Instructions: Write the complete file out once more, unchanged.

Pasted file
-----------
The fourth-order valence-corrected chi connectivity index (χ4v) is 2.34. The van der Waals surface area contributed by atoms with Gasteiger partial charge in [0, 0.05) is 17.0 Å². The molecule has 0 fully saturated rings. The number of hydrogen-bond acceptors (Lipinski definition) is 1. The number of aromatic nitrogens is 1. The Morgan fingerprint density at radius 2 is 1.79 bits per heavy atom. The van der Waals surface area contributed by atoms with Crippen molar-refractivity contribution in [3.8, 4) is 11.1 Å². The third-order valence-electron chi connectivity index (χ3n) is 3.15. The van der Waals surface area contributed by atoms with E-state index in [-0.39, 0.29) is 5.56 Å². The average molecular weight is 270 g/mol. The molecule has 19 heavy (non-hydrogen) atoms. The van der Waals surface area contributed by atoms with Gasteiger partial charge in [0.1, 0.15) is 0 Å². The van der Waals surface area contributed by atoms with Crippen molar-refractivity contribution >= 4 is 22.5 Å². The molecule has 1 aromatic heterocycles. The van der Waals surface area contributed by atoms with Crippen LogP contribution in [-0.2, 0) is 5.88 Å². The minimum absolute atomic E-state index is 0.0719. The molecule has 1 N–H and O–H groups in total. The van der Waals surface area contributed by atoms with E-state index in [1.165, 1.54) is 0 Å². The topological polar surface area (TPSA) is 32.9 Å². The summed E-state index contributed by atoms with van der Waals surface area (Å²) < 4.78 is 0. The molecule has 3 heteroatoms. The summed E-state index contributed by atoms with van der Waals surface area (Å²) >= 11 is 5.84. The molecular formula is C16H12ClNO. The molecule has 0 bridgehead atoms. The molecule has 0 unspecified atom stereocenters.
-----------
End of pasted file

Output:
The fourth-order valence-corrected chi connectivity index (χ4v) is 2.34. The van der Waals surface area contributed by atoms with Gasteiger partial charge in [0, 0.05) is 17.0 Å². The molecule has 0 fully saturated rings. The number of hydrogen-bond acceptors (Lipinski definition) is 1. The number of aromatic nitrogens is 1. The Morgan fingerprint density at radius 2 is 1.79 bits per heavy atom. The van der Waals surface area contributed by atoms with Crippen molar-refractivity contribution in [3.8, 4) is 11.1 Å². The third-order valence-electron chi connectivity index (χ3n) is 3.15. The van der Waals surface area contributed by atoms with E-state index in [-0.39, 0.29) is 5.56 Å². The average molecular weight is 270 g/mol. The molecule has 19 heavy (non-hydrogen) atoms. The van der Waals surface area contributed by atoms with Gasteiger partial charge in [0.1, 0.15) is 0 Å². The van der Waals surface area contributed by atoms with Crippen molar-refractivity contribution >= 4 is 22.5 Å². The molecule has 1 aromatic heterocycles. The van der Waals surface area contributed by atoms with Crippen LogP contribution in [-0.2, 0) is 5.88 Å². The minimum absolute atomic E-state index is 0.0719. The molecule has 1 N–H and O–H groups in total. The van der Waals surface area contributed by atoms with E-state index in [1.165, 1.54) is 0 Å². The topological polar surface area (TPSA) is 32.9 Å². The summed E-state index contributed by atoms with van der Waals surface area (Å²) < 4.78 is 0. The molecule has 3 heteroatoms. The summed E-state index contributed by atoms with van der Waals surface area (Å²) >= 11 is 5.84. The molecular formula is C16H12ClNO. The molecule has 0 bridgehead atoms. The molecule has 0 unspecified atom stereocenters.